A bond between a newborn and their siblings is an essential part of the family system as a whole, but how can you encourage this bond? Here are a few tips for creating a healthy and secure attachment between your infant and their older siblings:
⦁ Tell your child about the pregnancy yourself.
⦁ Adjust the older sibling’s schedule before the birth.
⦁ Involve your child in preparing for the newborn.
⦁ Make time for one-on-one time with your older child.
⦁ Start using the baby’s first name.
⦁ Involve your child in caring for the baby.
⦁ Ask your child before involving the new baby in activities.
Keep reading to get the specifics.
Your child will feel kept in the loop if you tell them yourself that they’re going to have a new baby sibling. Not only does it make the family closer, but it also gives the child more time to adjust to the transition of having a new family member. If the child is younger, try reading them children’s books on the subject to get them familiar with the concept.
Moving a child out of their old routine can be challenging. Don’t make drastic changes after the birth, as this could lead to resentment or feelings of displacement. However, slowly ease them into a new routine throughout the pregnancy.
You may find it easier to keep the older child’s schedule as similar to their established one as possible. For example, keeping your child in daycare or school can provide them with a space that hasn’t changed with the arrival of a new sibling. This arrangement also allows you one-on-one time with the new baby without the pressure of caring for two children.
Letting your child help with things like picking out clothes and toys for the new baby makes the concept of a new sibling more real and creates common ground between the siblings. The older child could even be proud when they play with the toy they picked out. It also gives the older sibling a sense of control and belonging within the family, even when they have no control over the changing dynamic.
You might also consider taking your child to your OB/GYN appointments to see the baby and hear its heartbeat, which might make them more excited to have a new sibling. Learn more about visiting our new Brazos Valley Pavilion for Women.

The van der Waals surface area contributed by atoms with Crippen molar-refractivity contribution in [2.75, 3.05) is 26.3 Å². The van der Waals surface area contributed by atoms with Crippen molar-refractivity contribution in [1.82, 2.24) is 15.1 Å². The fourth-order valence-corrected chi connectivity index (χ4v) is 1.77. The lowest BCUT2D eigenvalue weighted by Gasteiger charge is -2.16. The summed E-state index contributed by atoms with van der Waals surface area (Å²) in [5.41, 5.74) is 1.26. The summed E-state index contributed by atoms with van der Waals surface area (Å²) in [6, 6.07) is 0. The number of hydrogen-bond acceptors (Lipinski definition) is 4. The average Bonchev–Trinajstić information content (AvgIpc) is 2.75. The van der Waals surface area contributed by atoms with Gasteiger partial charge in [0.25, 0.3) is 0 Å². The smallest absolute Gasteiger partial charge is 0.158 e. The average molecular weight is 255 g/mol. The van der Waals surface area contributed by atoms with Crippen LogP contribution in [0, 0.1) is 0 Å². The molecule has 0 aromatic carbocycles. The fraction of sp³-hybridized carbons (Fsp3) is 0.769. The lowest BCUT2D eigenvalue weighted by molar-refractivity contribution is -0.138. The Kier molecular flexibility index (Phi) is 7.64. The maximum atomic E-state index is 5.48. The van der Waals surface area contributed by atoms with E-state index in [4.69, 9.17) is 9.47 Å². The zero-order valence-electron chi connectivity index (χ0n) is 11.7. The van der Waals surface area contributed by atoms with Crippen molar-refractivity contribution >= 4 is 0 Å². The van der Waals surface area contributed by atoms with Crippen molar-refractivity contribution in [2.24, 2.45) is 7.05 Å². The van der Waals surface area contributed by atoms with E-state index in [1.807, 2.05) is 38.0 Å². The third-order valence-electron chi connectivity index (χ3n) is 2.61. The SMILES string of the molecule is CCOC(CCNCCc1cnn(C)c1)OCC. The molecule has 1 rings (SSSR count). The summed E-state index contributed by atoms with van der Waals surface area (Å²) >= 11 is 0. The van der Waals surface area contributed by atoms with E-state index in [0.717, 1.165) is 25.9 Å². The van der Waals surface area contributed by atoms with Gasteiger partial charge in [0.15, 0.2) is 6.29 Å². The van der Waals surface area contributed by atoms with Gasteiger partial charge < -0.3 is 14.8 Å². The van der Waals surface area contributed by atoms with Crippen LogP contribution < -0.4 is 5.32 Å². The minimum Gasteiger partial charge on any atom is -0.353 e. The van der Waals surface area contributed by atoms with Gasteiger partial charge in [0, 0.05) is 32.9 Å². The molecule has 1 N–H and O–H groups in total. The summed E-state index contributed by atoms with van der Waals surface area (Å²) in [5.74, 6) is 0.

By making time for your older child, you show them that you still care about them and prioritize time to attend to their needs, both socially and emotionally. This time together helps your child feel heard and loved, even if you don’t have as much time for them as you used to. Making time every day to give them your undivided attention goes a long way.
Your child must see the new baby as more than just a “baby” but as a member of the family and a growing person. You can achieve this realization by using the baby’s name as soon as you decide on one.
If they show an interest in caring for the baby, let them do simple tasks like retrieving a diaper or a bottle. Let them feel like they’re doing a big part in caring for the baby and praise them for being a good older sibling. However, it’s crucial to clarify that these actions are voluntary, and your child is not required to help care for the baby.
One easy way to give your child some agency is to ask before you involve the baby in anything. Instead of immediately taking the baby along with you when you play, first ask the older sibling if the baby can join. If the answer is no, don’t get angry either, it’s normal for children to want time to themselves.
If you have any other questions about how to create a strong family dynamic, be sure to book an appointment with one of our experts at the new Brazos Valley Pavilion for Women, or look into taking your child on one of our Sibling Tours before the arrival of your new baby. For more information regarding pregnancy and parenting, check out our other maternity resources.